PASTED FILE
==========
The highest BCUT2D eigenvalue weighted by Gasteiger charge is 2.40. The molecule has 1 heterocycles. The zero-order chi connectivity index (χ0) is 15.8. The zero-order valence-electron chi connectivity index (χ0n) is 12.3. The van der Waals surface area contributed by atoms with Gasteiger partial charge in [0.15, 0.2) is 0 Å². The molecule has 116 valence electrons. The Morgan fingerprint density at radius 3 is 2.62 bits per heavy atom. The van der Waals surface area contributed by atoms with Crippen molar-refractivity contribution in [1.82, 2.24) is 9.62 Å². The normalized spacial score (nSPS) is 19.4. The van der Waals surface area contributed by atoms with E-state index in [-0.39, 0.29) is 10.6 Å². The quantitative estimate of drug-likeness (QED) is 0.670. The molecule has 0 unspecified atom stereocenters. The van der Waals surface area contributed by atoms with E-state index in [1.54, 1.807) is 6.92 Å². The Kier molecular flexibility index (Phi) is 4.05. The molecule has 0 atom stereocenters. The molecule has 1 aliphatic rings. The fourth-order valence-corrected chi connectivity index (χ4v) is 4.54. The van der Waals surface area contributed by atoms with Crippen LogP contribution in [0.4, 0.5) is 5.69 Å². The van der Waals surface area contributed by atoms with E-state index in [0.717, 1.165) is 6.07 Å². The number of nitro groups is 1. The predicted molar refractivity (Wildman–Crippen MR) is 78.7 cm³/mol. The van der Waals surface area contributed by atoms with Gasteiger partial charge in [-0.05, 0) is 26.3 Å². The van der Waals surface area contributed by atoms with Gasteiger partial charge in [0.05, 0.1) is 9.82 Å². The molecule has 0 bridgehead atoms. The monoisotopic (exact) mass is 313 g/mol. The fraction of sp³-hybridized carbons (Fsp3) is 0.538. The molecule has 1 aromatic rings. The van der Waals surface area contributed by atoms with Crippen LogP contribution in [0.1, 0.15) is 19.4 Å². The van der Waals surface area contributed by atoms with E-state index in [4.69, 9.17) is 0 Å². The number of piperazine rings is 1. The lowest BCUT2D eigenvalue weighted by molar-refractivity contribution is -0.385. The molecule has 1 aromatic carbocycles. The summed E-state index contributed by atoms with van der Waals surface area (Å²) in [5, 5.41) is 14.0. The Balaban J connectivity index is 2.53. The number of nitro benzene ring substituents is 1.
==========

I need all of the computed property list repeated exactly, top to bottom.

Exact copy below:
The highest BCUT2D eigenvalue weighted by Gasteiger charge is 2.40. The molecule has 1 heterocycles. The zero-order chi connectivity index (χ0) is 15.8. The zero-order valence-electron chi connectivity index (χ0n) is 12.3. The van der Waals surface area contributed by atoms with Gasteiger partial charge in [0.15, 0.2) is 0 Å². The molecule has 116 valence electrons. The Morgan fingerprint density at radius 3 is 2.62 bits per heavy atom. The van der Waals surface area contributed by atoms with Crippen molar-refractivity contribution in [1.82, 2.24) is 9.62 Å². The normalized spacial score (nSPS) is 19.4. The van der Waals surface area contributed by atoms with E-state index in [-0.39, 0.29) is 10.6 Å². The quantitative estimate of drug-likeness (QED) is 0.670. The molecule has 0 unspecified atom stereocenters. The van der Waals surface area contributed by atoms with E-state index in [1.54, 1.807) is 6.92 Å². The Kier molecular flexibility index (Phi) is 4.05. The molecule has 0 atom stereocenters. The molecule has 1 aliphatic rings. The fourth-order valence-corrected chi connectivity index (χ4v) is 4.54. The van der Waals surface area contributed by atoms with Crippen LogP contribution in [0.4, 0.5) is 5.69 Å². The van der Waals surface area contributed by atoms with E-state index in [0.717, 1.165) is 6.07 Å². The number of nitro groups is 1. The predicted molar refractivity (Wildman–Crippen MR) is 78.7 cm³/mol. The van der Waals surface area contributed by atoms with Gasteiger partial charge in [-0.05, 0) is 26.3 Å². The van der Waals surface area contributed by atoms with Gasteiger partial charge in [0.05, 0.1) is 9.82 Å². The molecule has 0 bridgehead atoms. The monoisotopic (exact) mass is 313 g/mol. The fraction of sp³-hybridized carbons (Fsp3) is 0.538. The molecule has 1 aromatic rings. The van der Waals surface area contributed by atoms with Crippen LogP contribution in [0.1, 0.15) is 19.4 Å². The van der Waals surface area contributed by atoms with E-state index in [4.69, 9.17) is 0 Å². The number of piperazine rings is 1. The lowest BCUT2D eigenvalue weighted by molar-refractivity contribution is -0.385. The molecule has 1 aromatic carbocycles. The summed E-state index contributed by atoms with van der Waals surface area (Å²) in [5, 5.41) is 14.0. The Balaban J connectivity index is 2.53. The number of nitro benzene ring substituents is 1.